Both sides in the debate over a new device used to test drunk drivers in New Jersey saw something they liked in a massive report released yesterday.

To the state's delight, retired Appellate Division Presiding Judge Michael Patrick King called the Alcotest machine "scientifically reliable" and "state-of-the-art technology."

King's 268-page report also made defense lawyers happy by saying the device should be modified and by acknowledging that defendants should be allowed to contest borderline blood-alcohol readings.

Both sides praised the comprehensive report, which could pave the way for full acceptance of the machine.

"To a large degree, this is like the Magna Carta," said Jeffery E. Gold, a Cherry Hill lawyer who represented the New Jersey State Bar Association in the matter. "We're going to use the Alcotest, and we're going to use it for a long time. . . . This is foundational."

The Alcotest, used in 17 of the state's 21 counties, including all of South Jersey, is a breath-testing device connected to a computer platform. New Jersey has been rolling it out as the last state to replace the old Breathalyzer.

After challenges to Alcotest's reliability, the New Jersey Supreme Court asked King to hold hearings and make recommendations. In the meantime, Alcotest evidence could be used in prosecutions, but sentencing for most first-time offenders had to wait.

That was more than a year ago, and, by most estimates, more than 10,000 sentencings have piled up. Those drivers could lose their licenses for three to 12 months, but they have been allowed to drive while the Alcotest case has been sorted out.

Gold said defendants in some of the borderline cases - with readings near the 0.08 percent legal limit for blood-alcohol content - could find reasons to challenge their convictions based on King's report.

"There is quite a bit in this report, and good lawyers will cultivate it," he said.

King's report is not binding on the Supreme Court. The justices will hold their own hearing - probably in March - and make a final ruling on the Alcotest.

A team of defense lawyers who challenged Alcotest before King will carry their arguments to the high court.

Evan M. Levow, a Cherry Hill lawyer on that team, said there was no way to know whether Alcotest could be trusted unless someone examined its computer program. The manufacturer, Draeger Safety Diagnostics Inc., has not shared the computer code, calling it proprietary information.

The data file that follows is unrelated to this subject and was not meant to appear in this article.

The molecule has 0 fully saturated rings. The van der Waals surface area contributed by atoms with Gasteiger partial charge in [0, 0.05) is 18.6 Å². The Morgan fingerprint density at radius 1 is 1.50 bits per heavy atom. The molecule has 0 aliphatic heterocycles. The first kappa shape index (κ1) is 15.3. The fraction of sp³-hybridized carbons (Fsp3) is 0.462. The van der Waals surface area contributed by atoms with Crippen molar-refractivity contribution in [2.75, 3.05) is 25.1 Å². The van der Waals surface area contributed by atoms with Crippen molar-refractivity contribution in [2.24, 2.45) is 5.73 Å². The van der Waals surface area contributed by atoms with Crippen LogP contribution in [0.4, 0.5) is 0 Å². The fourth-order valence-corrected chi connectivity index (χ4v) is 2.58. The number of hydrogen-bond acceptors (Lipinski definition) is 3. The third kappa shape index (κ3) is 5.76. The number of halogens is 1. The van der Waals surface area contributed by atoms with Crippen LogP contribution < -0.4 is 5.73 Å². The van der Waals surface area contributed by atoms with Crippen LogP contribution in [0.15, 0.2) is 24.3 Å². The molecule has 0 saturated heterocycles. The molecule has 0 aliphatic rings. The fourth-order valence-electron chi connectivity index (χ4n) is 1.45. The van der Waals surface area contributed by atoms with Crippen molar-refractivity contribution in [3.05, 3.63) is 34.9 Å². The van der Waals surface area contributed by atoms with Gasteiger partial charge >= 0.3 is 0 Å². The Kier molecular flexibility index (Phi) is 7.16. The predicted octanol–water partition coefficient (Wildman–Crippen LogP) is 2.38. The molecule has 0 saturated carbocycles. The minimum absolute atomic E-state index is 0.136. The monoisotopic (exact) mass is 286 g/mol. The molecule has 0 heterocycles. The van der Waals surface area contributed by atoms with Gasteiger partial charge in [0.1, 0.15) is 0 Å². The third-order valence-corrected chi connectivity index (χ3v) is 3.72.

"Our position was that constitutional rights are not proprietary," Levow said. "It's completely unfair to prosecute individuals based on information they are not even permitted to understand."

Levow and the other attorneys also argued that the Alcotest works on physiological assumptions, or averages, that only one in 10 people meets at a given time. Particularly important is the assumption about breath temperature.

King seemed to agree with the defense lawyers on that issue, saying the state should install sensors that can account for different breath temperatures. Without the sensors, he said, a margin of error that pushed the legal limit to about 0.085 percent should be applied.

The manufacturer also acknowledged during King's hearing that the Alcotest had a normal margin of error of 0.005 percentage points, aside from the breath issue. But King did not say that margin of error should be taken into account.

Instead, he said defendants with borderline readings could impeach the test results - something that has not been codified in New Jersey law.

"Before this opinion, blowing an .08 was an .08," Levow said. "Judge King said you have to look at that now."

The Alcotest is used in several other states, most widely in Alabama and Massachusetts, Levow said. The machine's reliability has been challenged in Massachusetts, but not as extensively as in New Jersey.

"This is a landmark case," Levow said. "This machine is going to find its way into many, many states."

To read the judge's report, go to


Contact staff writer Troy Graham

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